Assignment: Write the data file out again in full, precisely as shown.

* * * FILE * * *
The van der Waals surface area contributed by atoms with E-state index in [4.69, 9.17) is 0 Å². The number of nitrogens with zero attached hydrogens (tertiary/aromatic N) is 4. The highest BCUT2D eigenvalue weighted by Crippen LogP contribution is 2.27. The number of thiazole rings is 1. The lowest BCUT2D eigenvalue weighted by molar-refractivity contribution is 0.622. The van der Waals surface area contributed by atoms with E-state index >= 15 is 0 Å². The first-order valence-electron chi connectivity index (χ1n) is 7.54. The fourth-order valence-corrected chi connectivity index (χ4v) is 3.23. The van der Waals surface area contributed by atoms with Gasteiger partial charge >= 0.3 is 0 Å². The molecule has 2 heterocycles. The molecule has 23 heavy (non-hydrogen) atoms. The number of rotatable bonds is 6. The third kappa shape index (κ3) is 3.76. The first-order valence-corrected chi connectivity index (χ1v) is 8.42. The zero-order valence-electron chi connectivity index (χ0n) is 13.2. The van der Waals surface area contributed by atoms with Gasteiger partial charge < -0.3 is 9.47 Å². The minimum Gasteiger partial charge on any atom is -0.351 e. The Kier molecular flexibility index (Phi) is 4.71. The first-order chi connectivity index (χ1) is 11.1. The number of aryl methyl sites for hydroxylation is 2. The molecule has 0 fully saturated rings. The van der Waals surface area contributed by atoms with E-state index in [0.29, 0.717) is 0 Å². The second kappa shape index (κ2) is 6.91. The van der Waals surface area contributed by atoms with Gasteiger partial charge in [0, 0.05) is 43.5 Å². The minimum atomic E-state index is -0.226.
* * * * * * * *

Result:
The van der Waals surface area contributed by atoms with E-state index in [4.69, 9.17) is 0 Å². The number of nitrogens with zero attached hydrogens (tertiary/aromatic N) is 4. The highest BCUT2D eigenvalue weighted by Crippen LogP contribution is 2.27. The number of thiazole rings is 1. The lowest BCUT2D eigenvalue weighted by molar-refractivity contribution is 0.622. The van der Waals surface area contributed by atoms with E-state index >= 15 is 0 Å². The first-order valence-electron chi connectivity index (χ1n) is 7.54. The fourth-order valence-corrected chi connectivity index (χ4v) is 3.23. The van der Waals surface area contributed by atoms with Gasteiger partial charge >= 0.3 is 0 Å². The molecule has 2 heterocycles. The molecule has 23 heavy (non-hydrogen) atoms. The number of rotatable bonds is 6. The third kappa shape index (κ3) is 3.76. The first-order valence-corrected chi connectivity index (χ1v) is 8.42. The zero-order valence-electron chi connectivity index (χ0n) is 13.2. The van der Waals surface area contributed by atoms with Gasteiger partial charge < -0.3 is 9.47 Å². The minimum Gasteiger partial charge on any atom is -0.351 e. The Kier molecular flexibility index (Phi) is 4.71. The first-order chi connectivity index (χ1) is 11.1. The number of aryl methyl sites for hydroxylation is 2. The molecule has 0 fully saturated rings. The van der Waals surface area contributed by atoms with E-state index in [0.29, 0.717) is 0 Å². The second kappa shape index (κ2) is 6.91. The van der Waals surface area contributed by atoms with Gasteiger partial charge in [0, 0.05) is 43.5 Å². The minimum atomic E-state index is -0.226.